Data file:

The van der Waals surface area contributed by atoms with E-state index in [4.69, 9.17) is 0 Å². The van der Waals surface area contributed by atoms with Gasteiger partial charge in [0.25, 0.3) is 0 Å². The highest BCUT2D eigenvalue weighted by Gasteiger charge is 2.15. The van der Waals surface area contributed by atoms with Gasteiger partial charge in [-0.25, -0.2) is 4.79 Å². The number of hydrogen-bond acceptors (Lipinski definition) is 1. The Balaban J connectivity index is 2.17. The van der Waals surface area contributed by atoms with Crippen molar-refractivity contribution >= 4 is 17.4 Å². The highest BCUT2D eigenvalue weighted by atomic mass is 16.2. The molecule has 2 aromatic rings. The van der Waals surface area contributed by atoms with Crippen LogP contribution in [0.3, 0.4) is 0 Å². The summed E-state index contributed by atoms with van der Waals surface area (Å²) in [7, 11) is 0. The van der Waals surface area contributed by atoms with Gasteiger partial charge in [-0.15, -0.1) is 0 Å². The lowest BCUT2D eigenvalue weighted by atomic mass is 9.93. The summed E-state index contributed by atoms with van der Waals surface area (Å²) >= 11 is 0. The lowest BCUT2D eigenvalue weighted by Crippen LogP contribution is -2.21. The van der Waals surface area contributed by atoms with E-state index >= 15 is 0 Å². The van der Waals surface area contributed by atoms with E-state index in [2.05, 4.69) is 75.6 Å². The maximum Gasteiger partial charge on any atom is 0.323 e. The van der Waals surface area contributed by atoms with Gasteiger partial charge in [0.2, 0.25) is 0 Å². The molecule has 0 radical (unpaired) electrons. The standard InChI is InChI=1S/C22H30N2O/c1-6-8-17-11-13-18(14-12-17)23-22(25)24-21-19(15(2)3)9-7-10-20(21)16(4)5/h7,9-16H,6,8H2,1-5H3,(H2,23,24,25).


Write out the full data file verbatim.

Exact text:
The van der Waals surface area contributed by atoms with E-state index in [4.69, 9.17) is 0 Å². The van der Waals surface area contributed by atoms with Gasteiger partial charge in [0.25, 0.3) is 0 Å². The highest BCUT2D eigenvalue weighted by Gasteiger charge is 2.15. The van der Waals surface area contributed by atoms with Gasteiger partial charge in [-0.25, -0.2) is 4.79 Å². The number of hydrogen-bond acceptors (Lipinski definition) is 1. The Balaban J connectivity index is 2.17. The van der Waals surface area contributed by atoms with Crippen molar-refractivity contribution >= 4 is 17.4 Å². The highest BCUT2D eigenvalue weighted by atomic mass is 16.2. The molecule has 2 aromatic rings. The van der Waals surface area contributed by atoms with Crippen LogP contribution in [0.3, 0.4) is 0 Å². The summed E-state index contributed by atoms with van der Waals surface area (Å²) in [7, 11) is 0. The van der Waals surface area contributed by atoms with Gasteiger partial charge in [-0.15, -0.1) is 0 Å². The lowest BCUT2D eigenvalue weighted by atomic mass is 9.93. The summed E-state index contributed by atoms with van der Waals surface area (Å²) >= 11 is 0. The lowest BCUT2D eigenvalue weighted by Crippen LogP contribution is -2.21. The van der Waals surface area contributed by atoms with E-state index >= 15 is 0 Å². The van der Waals surface area contributed by atoms with E-state index in [2.05, 4.69) is 75.6 Å². The maximum Gasteiger partial charge on any atom is 0.323 e. The van der Waals surface area contributed by atoms with Gasteiger partial charge in [0.2, 0.25) is 0 Å². The molecule has 0 radical (unpaired) electrons. The standard InChI is InChI=1S/C22H30N2O/c1-6-8-17-11-13-18(14-12-17)23-22(25)24-21-19(15(2)3)9-7-10-20(21)16(4)5/h7,9-16H,6,8H2,1-5H3,(H2,23,24,25).